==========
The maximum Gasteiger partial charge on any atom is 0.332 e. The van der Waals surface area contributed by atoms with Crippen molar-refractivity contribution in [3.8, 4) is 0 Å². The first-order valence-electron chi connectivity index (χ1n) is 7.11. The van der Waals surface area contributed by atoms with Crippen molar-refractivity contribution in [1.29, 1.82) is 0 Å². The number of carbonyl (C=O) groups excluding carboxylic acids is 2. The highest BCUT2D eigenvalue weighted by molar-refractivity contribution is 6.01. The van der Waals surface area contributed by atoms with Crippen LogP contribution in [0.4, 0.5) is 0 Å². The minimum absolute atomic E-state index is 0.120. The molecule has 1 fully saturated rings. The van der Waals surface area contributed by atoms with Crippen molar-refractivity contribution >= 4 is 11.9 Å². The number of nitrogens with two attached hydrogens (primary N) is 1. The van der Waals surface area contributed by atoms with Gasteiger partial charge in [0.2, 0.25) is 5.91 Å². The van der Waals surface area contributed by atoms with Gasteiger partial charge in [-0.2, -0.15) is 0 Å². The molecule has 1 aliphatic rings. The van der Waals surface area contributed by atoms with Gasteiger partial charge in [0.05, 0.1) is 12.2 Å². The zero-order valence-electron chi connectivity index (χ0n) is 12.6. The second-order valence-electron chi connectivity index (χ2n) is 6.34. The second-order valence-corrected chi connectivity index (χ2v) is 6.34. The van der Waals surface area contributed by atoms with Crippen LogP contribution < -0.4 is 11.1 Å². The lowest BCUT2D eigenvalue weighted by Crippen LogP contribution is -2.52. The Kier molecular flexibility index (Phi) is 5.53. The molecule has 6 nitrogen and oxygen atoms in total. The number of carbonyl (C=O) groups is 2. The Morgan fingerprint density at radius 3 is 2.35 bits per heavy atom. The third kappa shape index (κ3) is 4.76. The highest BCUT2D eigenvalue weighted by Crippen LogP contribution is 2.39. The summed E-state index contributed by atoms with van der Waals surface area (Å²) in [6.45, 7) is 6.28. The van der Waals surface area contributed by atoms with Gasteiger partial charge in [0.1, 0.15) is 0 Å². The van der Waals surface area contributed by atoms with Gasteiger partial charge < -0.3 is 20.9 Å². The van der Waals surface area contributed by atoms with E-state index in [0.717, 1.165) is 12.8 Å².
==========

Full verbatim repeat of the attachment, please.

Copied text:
The maximum Gasteiger partial charge on any atom is 0.332 e. The van der Waals surface area contributed by atoms with Crippen molar-refractivity contribution in [3.8, 4) is 0 Å². The first-order valence-electron chi connectivity index (χ1n) is 7.11. The van der Waals surface area contributed by atoms with Crippen molar-refractivity contribution in [1.29, 1.82) is 0 Å². The number of carbonyl (C=O) groups excluding carboxylic acids is 2. The highest BCUT2D eigenvalue weighted by molar-refractivity contribution is 6.01. The van der Waals surface area contributed by atoms with Crippen LogP contribution in [0.4, 0.5) is 0 Å². The minimum absolute atomic E-state index is 0.120. The molecule has 1 fully saturated rings. The van der Waals surface area contributed by atoms with Crippen molar-refractivity contribution >= 4 is 11.9 Å². The number of nitrogens with two attached hydrogens (primary N) is 1. The van der Waals surface area contributed by atoms with Gasteiger partial charge in [0.2, 0.25) is 5.91 Å². The van der Waals surface area contributed by atoms with Gasteiger partial charge in [-0.2, -0.15) is 0 Å². The molecule has 1 aliphatic rings. The van der Waals surface area contributed by atoms with Gasteiger partial charge in [0.05, 0.1) is 12.2 Å². The zero-order valence-electron chi connectivity index (χ0n) is 12.6. The second-order valence-electron chi connectivity index (χ2n) is 6.34. The second-order valence-corrected chi connectivity index (χ2v) is 6.34. The van der Waals surface area contributed by atoms with Crippen LogP contribution < -0.4 is 11.1 Å². The lowest BCUT2D eigenvalue weighted by Crippen LogP contribution is -2.52. The Kier molecular flexibility index (Phi) is 5.53. The molecule has 6 nitrogen and oxygen atoms in total. The number of carbonyl (C=O) groups is 2. The Morgan fingerprint density at radius 3 is 2.35 bits per heavy atom. The third kappa shape index (κ3) is 4.76. The highest BCUT2D eigenvalue weighted by Crippen LogP contribution is 2.39. The summed E-state index contributed by atoms with van der Waals surface area (Å²) in [6.45, 7) is 6.28. The van der Waals surface area contributed by atoms with Gasteiger partial charge in [0.1, 0.15) is 0 Å². The van der Waals surface area contributed by atoms with Gasteiger partial charge < -0.3 is 20.9 Å². The van der Waals surface area contributed by atoms with E-state index in [0.717, 1.165) is 12.8 Å².